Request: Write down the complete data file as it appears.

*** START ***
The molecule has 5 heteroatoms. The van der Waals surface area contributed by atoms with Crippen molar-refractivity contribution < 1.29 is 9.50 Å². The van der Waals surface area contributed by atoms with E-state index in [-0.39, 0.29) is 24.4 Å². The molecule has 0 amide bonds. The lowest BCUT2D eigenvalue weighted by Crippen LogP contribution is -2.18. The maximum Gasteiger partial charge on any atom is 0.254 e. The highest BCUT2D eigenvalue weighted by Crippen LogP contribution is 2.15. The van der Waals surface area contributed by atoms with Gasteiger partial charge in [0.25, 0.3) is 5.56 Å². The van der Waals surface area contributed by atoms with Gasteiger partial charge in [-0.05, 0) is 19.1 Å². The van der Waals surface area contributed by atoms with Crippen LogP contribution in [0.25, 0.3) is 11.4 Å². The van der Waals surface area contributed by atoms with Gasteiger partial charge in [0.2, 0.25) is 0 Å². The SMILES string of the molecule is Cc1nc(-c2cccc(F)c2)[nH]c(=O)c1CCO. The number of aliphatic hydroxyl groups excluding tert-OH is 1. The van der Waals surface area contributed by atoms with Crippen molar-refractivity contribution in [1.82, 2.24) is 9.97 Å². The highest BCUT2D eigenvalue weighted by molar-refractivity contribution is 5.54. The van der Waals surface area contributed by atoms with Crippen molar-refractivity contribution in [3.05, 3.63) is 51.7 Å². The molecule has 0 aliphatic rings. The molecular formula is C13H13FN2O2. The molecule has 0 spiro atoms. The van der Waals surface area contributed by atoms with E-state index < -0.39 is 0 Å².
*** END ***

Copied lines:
The molecule has 5 heteroatoms. The van der Waals surface area contributed by atoms with Crippen molar-refractivity contribution < 1.29 is 9.50 Å². The van der Waals surface area contributed by atoms with E-state index in [-0.39, 0.29) is 24.4 Å². The molecule has 0 amide bonds. The lowest BCUT2D eigenvalue weighted by Crippen LogP contribution is -2.18. The maximum Gasteiger partial charge on any atom is 0.254 e. The highest BCUT2D eigenvalue weighted by Crippen LogP contribution is 2.15. The van der Waals surface area contributed by atoms with Gasteiger partial charge in [0.25, 0.3) is 5.56 Å². The van der Waals surface area contributed by atoms with Gasteiger partial charge in [-0.05, 0) is 19.1 Å². The van der Waals surface area contributed by atoms with Crippen LogP contribution in [0.25, 0.3) is 11.4 Å². The van der Waals surface area contributed by atoms with Gasteiger partial charge in [0.2, 0.25) is 0 Å². The SMILES string of the molecule is Cc1nc(-c2cccc(F)c2)[nH]c(=O)c1CCO. The number of aliphatic hydroxyl groups excluding tert-OH is 1. The van der Waals surface area contributed by atoms with Crippen molar-refractivity contribution in [1.82, 2.24) is 9.97 Å². The highest BCUT2D eigenvalue weighted by molar-refractivity contribution is 5.54. The van der Waals surface area contributed by atoms with Crippen molar-refractivity contribution in [3.05, 3.63) is 51.7 Å². The molecule has 0 aliphatic rings. The molecular formula is C13H13FN2O2. The molecule has 0 spiro atoms. The van der Waals surface area contributed by atoms with E-state index < -0.39 is 0 Å².